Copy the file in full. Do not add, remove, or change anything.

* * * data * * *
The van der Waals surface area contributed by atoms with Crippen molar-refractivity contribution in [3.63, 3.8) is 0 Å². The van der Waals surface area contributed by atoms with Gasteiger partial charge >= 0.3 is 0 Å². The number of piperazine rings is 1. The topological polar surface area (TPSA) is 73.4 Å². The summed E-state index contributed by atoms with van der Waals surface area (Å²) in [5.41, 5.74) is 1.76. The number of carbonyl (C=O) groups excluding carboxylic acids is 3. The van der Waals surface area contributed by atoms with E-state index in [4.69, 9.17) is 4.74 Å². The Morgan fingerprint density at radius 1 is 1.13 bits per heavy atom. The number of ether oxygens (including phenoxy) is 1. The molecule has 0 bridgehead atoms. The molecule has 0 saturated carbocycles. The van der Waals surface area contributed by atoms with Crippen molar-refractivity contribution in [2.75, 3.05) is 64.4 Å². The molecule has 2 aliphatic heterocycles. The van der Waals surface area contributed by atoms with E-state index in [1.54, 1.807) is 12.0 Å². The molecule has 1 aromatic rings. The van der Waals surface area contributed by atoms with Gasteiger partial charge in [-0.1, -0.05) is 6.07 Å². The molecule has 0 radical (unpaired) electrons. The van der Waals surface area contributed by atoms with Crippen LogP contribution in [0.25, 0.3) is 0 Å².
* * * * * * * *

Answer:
The van der Waals surface area contributed by atoms with Crippen molar-refractivity contribution in [3.63, 3.8) is 0 Å². The van der Waals surface area contributed by atoms with Gasteiger partial charge >= 0.3 is 0 Å². The number of piperazine rings is 1. The topological polar surface area (TPSA) is 73.4 Å². The summed E-state index contributed by atoms with van der Waals surface area (Å²) in [5.41, 5.74) is 1.76. The number of carbonyl (C=O) groups excluding carboxylic acids is 3. The van der Waals surface area contributed by atoms with E-state index in [4.69, 9.17) is 4.74 Å². The Morgan fingerprint density at radius 1 is 1.13 bits per heavy atom. The number of ether oxygens (including phenoxy) is 1. The molecule has 0 bridgehead atoms. The molecule has 0 saturated carbocycles. The van der Waals surface area contributed by atoms with Crippen molar-refractivity contribution in [2.75, 3.05) is 64.4 Å². The molecule has 2 aliphatic heterocycles. The van der Waals surface area contributed by atoms with E-state index in [1.54, 1.807) is 12.0 Å². The molecule has 1 aromatic rings. The van der Waals surface area contributed by atoms with Gasteiger partial charge in [-0.1, -0.05) is 6.07 Å². The molecule has 0 radical (unpaired) electrons. The van der Waals surface area contributed by atoms with Crippen LogP contribution in [0.25, 0.3) is 0 Å².